* Format of Statements

Another reason why I felt the NatWest DN was rendered defective because they have not set the Notice out in the prescribed manner.

In essence it is my contention that the words underlined should be given greater emphasis than the words either side of them. The Legislation doesn't say how that should be done exactly, but the intent seems to be clear:

 

Schedule 2 of Consumer Credit (Enforcement, Default and Termination Notices Regulations 1983 (SI 1983/1561):

(5) Where any statement is required to be in a form specified in a Schedule to these Regulations and is reproduced in the notice, then apart from any heading to the notice, trade names or names of parties to the agreement—

(a) the lettering in the statement shall be afforded more prominence (whether by capital letters, underlining, large or bold print or otherwise) than any other lettering in the notice; and

(b) where words are both shown in capital letters and underlined in any statement specified in a Schedule to these Regulations, they shall be afforded yet more prominence.

 

I contend that it is sub-section (b) [above] that kills them because...

 

They have DONE IT LIKE THIS

 

...when they should have DONE IT LIKE THIS

 

 

To put it another way, the manner in which words should be set out is not explicit in terms of the use of UPPER CASE and BOLD, but there are prescribed standards that must be followed depending on the use of BOLD lettering. So, it's reasonable to say that it would be wise to use UPPER CASE for the prescribed wording mainly because to do otherwise would not make it stand out, and use another technique to afford yet more prominence. For example:

 

THEY HAVE DONE IT LIKE THIS

OR THEY MAY HAVE DONE IT LIKE THIS

 

WHEN THEY SHOULD HAVE DONE IT LIKE THIS

OR THEY SHOULD HAVE DONE IT LIKE THIS

 

(note that on the latter two I have given the underlined words greater emphasis)

 

Again we appear to be at odds in opinion of compliance; and I am mystified by your interpretation of the above schedule given the wording used by NatWest.

 

 

*Triton Credit Services

How can Triton Credit Services be acting within their rights in pursuing a debt when the account has fallen into dispute because the original creditor (NatWest) has failed to comply with a statutory request that was made correctly and in accordance with relevant legislation?

 

The default cannot be legitimate when the Consumer Credit Act 1974 s(78 )(6) states that:

 

If the creditor fails to comply with Subsection (1)

(a) He is not entitled, while the default continues, to enforce the agreement. And

(b) If the default continues for one month he commits an offence.

Therefore, while the account remains in dispute:

• They may not demand any payment on this account, nor am I obliged to offer any payment to you.

• They may not add any further interest or charges to this account.

• They may not pass this account to any third party.

• They may not register any information in respect of this account with any of the credit reference agencies.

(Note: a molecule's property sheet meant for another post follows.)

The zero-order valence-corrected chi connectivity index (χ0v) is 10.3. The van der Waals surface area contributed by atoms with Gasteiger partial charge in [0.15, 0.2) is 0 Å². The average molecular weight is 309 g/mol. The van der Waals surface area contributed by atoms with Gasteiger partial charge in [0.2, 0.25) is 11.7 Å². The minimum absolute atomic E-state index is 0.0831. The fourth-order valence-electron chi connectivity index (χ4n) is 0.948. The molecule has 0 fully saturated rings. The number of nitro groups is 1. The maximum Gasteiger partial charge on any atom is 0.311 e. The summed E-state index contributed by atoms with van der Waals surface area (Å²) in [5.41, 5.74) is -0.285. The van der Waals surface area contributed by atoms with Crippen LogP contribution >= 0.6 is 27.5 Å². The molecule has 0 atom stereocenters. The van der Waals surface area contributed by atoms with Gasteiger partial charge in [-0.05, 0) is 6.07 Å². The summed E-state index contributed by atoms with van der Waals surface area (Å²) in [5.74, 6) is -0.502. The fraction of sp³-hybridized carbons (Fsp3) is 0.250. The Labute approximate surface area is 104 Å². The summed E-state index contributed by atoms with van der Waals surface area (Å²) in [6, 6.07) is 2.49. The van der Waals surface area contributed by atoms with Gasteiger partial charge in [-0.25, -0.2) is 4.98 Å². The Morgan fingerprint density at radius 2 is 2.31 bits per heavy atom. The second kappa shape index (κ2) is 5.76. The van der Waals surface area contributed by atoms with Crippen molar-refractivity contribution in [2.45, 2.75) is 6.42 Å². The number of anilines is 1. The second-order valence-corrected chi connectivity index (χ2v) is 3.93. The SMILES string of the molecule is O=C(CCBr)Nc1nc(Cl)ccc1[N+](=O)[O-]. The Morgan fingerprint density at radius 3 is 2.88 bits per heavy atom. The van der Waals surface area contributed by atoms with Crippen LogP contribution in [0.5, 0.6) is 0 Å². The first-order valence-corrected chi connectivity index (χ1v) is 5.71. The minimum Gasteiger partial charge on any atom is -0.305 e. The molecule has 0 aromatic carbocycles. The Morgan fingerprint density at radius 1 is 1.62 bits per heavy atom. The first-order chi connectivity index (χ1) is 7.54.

• They may not issue a default notice related to this account.

 

Yet, NatWest feel able to enforce their rights and obligations under the Consumer Credit Act 1974 while denying me my own. The reason I am in arrears with them is because they have failed in their duty to provide the relevant information.

 

On this occasion, I am disappointed in your position on this matter, because you appear to suggest the enforceability of this Act is only one way – that the Creditor can behave as they wish while the Consumer gets trampled underfoot.

 

Although I am not satisfied with your response, I do believe we are moving in the right direction. Should you feel it would be appropriate, then I would be more than happy to meet with you in person to discuss these matters of difference in opinion and to determine a constructive and informed way forward.

 

 

Yours sincerely,

 

----------

Edited by ihpj
Type formatting - bold, italic, underline etc.

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...and finally their response which is...interesting to me as Trading Standards appear to be using the word 'service' in its plainest and ordinary interpretation but with no regard to the manner of 'service' - anyhoo... here is their reply:

 

http://www.frontiers.plus.com/natwest_ts_1a.jpg

http://www.frontiers.plus.com/natwest_ts_2b.jpg

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ihpj

 

The problem with local TS departments is that they are not lawyers. They also can't count. The CCA requires that there has to be 14 clear days between service of the DN and the action then taken. The date of service is also defined both within statute and the court's rules. Normally, service is deemed to be 2 days after the date of posting if 1st class post is used. But they are business days, ie Sat & Sun do not count for service. Therefore service was at the earliest deemed effective on TUESDAY 24 February. The 14 days then starts from Weds 25 February, meaning the earliest date that should be there is Weds 11 March. Snag for NW is that 17 days from 20 Feb is Monday 9 March. Normally 17 days would be enough but at the weekends, you need longer. Tough on Nat West but I suggest it is a defecive DN. Close though.


Arrow Global/MBNA - Discontinued and paid costs

HFO/Morgan Stanley (Barclays) - Discontinued and paid costs

HSBC - Discontinued and paid costs

Nationwide - Ran for cover of stay pending OFT case 3 yrs ago

RBS/Mint - Nothing for 4 yrs after S78 request

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ihpj

 

The problem with local TS departments is that they are not lawyers. They also can't count. The CCA requires that there has to be 14 clear days between service of the DN and the action then taken. The date of service is also defined both within statute and the court's rules. Normally, service is deemed to be 2 days after the date of posting if 1st class post is used. But they are business days, ie Sat & Sun do not count for service. Therefore service was at the earliest deemed effective on TUESDAY 24 February. The 14 days then starts from Weds 25 February, meaning the earliest date that should be there is Weds 11 March. Snag for NW is that 17 days from 20 Feb is Monday 9 March. Normally 17 days would be enough but at the weekends, you need longer. Tough on Nat West but I suggest it is a defecive DN. Close though.